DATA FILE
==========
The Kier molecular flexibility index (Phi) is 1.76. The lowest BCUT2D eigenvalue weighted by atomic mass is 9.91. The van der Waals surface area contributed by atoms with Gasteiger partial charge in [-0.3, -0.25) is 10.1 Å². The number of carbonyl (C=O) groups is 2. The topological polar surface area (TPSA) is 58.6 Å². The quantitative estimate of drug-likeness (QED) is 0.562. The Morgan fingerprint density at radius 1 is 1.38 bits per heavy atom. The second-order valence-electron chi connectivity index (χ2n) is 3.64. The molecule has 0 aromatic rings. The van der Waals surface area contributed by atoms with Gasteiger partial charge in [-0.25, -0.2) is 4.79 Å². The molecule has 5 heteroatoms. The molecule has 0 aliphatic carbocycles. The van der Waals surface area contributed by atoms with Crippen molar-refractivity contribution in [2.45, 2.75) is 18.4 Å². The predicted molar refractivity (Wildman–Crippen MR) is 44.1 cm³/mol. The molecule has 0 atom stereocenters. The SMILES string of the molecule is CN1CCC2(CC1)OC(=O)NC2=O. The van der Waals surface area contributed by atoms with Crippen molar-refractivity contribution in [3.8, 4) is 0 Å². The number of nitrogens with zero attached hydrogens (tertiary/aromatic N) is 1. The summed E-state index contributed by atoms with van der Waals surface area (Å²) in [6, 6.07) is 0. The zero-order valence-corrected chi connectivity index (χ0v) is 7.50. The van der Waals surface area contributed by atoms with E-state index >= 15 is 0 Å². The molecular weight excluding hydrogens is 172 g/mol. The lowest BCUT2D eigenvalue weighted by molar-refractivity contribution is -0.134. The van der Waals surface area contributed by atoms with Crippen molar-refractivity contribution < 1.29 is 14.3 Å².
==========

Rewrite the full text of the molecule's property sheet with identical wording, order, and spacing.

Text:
The Kier molecular flexibility index (Phi) is 1.76. The lowest BCUT2D eigenvalue weighted by atomic mass is 9.91. The van der Waals surface area contributed by atoms with Gasteiger partial charge in [-0.3, -0.25) is 10.1 Å². The number of carbonyl (C=O) groups is 2. The topological polar surface area (TPSA) is 58.6 Å². The quantitative estimate of drug-likeness (QED) is 0.562. The Morgan fingerprint density at radius 1 is 1.38 bits per heavy atom. The second-order valence-electron chi connectivity index (χ2n) is 3.64. The molecule has 0 aromatic rings. The van der Waals surface area contributed by atoms with Gasteiger partial charge in [-0.25, -0.2) is 4.79 Å². The molecule has 5 heteroatoms. The molecule has 0 aliphatic carbocycles. The van der Waals surface area contributed by atoms with Crippen molar-refractivity contribution in [2.45, 2.75) is 18.4 Å². The predicted molar refractivity (Wildman–Crippen MR) is 44.1 cm³/mol. The molecule has 0 atom stereocenters. The SMILES string of the molecule is CN1CCC2(CC1)OC(=O)NC2=O. The van der Waals surface area contributed by atoms with Crippen molar-refractivity contribution in [3.8, 4) is 0 Å². The number of nitrogens with zero attached hydrogens (tertiary/aromatic N) is 1. The summed E-state index contributed by atoms with van der Waals surface area (Å²) in [6, 6.07) is 0. The zero-order valence-corrected chi connectivity index (χ0v) is 7.50. The van der Waals surface area contributed by atoms with E-state index >= 15 is 0 Å². The molecular weight excluding hydrogens is 172 g/mol. The lowest BCUT2D eigenvalue weighted by molar-refractivity contribution is -0.134. The van der Waals surface area contributed by atoms with Crippen molar-refractivity contribution < 1.29 is 14.3 Å².